For years, medical researchers have been trying to find safe and reliable treatments for ED, but many of them require drugs, which of course lead to a whole host of other problems.
A recent study published in the Journal of Sexual Medicine, however, reveals a new method. One that has been very promising for other diseases.
Rats were divided into two groups – one group had human placental stem cells implanted into the corpora cavernosa of their penises, and the other group had phosphate-buffered saline injected in the same location.
They assessed the rats after one, six, and 12 weeks post-intervention.
After one week, they noticed a huge improvement in the treated group’s intracavernous pressure, which indicates erection strength. After six weeks, this had improved by 72 percent and after 12 weeks by 68 percent.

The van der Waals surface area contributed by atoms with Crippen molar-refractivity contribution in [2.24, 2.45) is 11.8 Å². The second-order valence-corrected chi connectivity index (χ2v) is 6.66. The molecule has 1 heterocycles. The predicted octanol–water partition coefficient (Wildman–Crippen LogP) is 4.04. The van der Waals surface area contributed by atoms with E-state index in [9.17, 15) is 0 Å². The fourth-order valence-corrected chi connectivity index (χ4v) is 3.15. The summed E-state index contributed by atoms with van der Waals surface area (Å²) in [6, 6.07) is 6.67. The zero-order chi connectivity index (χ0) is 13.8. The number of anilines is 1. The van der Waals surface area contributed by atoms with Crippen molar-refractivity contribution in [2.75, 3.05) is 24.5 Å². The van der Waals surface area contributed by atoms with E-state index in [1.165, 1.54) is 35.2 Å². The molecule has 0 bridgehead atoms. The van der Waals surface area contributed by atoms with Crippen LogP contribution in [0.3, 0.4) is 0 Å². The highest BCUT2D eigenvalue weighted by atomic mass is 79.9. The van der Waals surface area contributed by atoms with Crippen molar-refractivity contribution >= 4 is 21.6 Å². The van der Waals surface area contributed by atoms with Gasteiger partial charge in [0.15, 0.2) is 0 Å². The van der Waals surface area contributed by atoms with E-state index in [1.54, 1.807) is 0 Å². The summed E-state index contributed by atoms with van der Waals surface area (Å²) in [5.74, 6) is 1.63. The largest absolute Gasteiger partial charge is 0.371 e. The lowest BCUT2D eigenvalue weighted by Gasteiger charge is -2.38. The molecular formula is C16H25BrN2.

Neurons, endothelial cells, and smooth muscle cells had also regenerated in the treated rats.
Placenta-derived stem cells are effective because the placenta is rich in blood vessels and stem cells because of its role in transporting oxygen and nutrients from a mother to her baby. The only problem, however, is that a placenta is not that easy to come by since there are only so many human births from which they can be harvested.
They thought if placental stem cells are so effective after 12 weeks, scientists should investigate and use stem cells derived from adults.
It was also found that nerves, blood vessels, and smooth muscle cells in the corpora cavernosa of rats could regenerate when stem cells derived from adult fat cells were implanted.
Therefore, stem cell treatment may be the ED treatment of the future.